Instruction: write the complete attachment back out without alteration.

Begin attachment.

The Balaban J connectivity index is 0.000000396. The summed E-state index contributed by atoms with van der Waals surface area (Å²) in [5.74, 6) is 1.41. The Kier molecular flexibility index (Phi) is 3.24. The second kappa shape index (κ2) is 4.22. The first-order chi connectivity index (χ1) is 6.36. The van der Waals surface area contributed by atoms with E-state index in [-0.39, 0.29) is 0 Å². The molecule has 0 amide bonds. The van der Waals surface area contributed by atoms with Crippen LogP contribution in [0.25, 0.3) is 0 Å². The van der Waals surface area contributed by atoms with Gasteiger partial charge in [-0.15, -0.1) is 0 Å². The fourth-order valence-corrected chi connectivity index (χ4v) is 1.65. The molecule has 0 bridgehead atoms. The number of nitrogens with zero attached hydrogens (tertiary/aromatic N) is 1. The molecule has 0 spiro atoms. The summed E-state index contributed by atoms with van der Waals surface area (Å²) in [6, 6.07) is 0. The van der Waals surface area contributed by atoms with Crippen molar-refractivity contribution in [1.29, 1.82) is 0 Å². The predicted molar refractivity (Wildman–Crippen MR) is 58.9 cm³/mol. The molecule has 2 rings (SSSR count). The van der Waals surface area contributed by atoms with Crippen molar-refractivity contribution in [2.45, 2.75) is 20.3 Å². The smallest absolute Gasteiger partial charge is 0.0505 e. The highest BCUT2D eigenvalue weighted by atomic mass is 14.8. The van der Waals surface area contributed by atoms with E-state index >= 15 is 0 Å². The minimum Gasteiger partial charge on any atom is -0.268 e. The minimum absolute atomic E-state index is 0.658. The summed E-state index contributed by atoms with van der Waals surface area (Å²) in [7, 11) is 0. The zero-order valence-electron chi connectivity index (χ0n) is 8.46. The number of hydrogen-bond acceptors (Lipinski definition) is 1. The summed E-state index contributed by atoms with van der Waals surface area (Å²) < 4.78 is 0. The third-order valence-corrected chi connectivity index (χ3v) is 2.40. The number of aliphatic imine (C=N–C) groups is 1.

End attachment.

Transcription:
The Balaban J connectivity index is 0.000000396. The summed E-state index contributed by atoms with van der Waals surface area (Å²) in [5.74, 6) is 1.41. The Kier molecular flexibility index (Phi) is 3.24. The second kappa shape index (κ2) is 4.22. The first-order chi connectivity index (χ1) is 6.36. The van der Waals surface area contributed by atoms with E-state index in [-0.39, 0.29) is 0 Å². The molecule has 0 amide bonds. The van der Waals surface area contributed by atoms with Crippen LogP contribution in [0.25, 0.3) is 0 Å². The van der Waals surface area contributed by atoms with Gasteiger partial charge in [-0.15, -0.1) is 0 Å². The fourth-order valence-corrected chi connectivity index (χ4v) is 1.65. The molecule has 0 bridgehead atoms. The number of nitrogens with zero attached hydrogens (tertiary/aromatic N) is 1. The molecule has 0 spiro atoms. The summed E-state index contributed by atoms with van der Waals surface area (Å²) in [6, 6.07) is 0. The van der Waals surface area contributed by atoms with Crippen molar-refractivity contribution in [1.29, 1.82) is 0 Å². The predicted molar refractivity (Wildman–Crippen MR) is 58.9 cm³/mol. The molecule has 2 rings (SSSR count). The van der Waals surface area contributed by atoms with Crippen molar-refractivity contribution in [2.45, 2.75) is 20.3 Å². The smallest absolute Gasteiger partial charge is 0.0505 e. The highest BCUT2D eigenvalue weighted by atomic mass is 14.8. The van der Waals surface area contributed by atoms with E-state index >= 15 is 0 Å². The minimum Gasteiger partial charge on any atom is -0.268 e. The minimum absolute atomic E-state index is 0.658. The summed E-state index contributed by atoms with van der Waals surface area (Å²) in [7, 11) is 0. The zero-order valence-electron chi connectivity index (χ0n) is 8.46. The number of hydrogen-bond acceptors (Lipinski definition) is 1. The summed E-state index contributed by atoms with van der Waals surface area (Å²) < 4.78 is 0. The third-order valence-corrected chi connectivity index (χ3v) is 2.40. The number of aliphatic imine (C=N–C) groups is 1.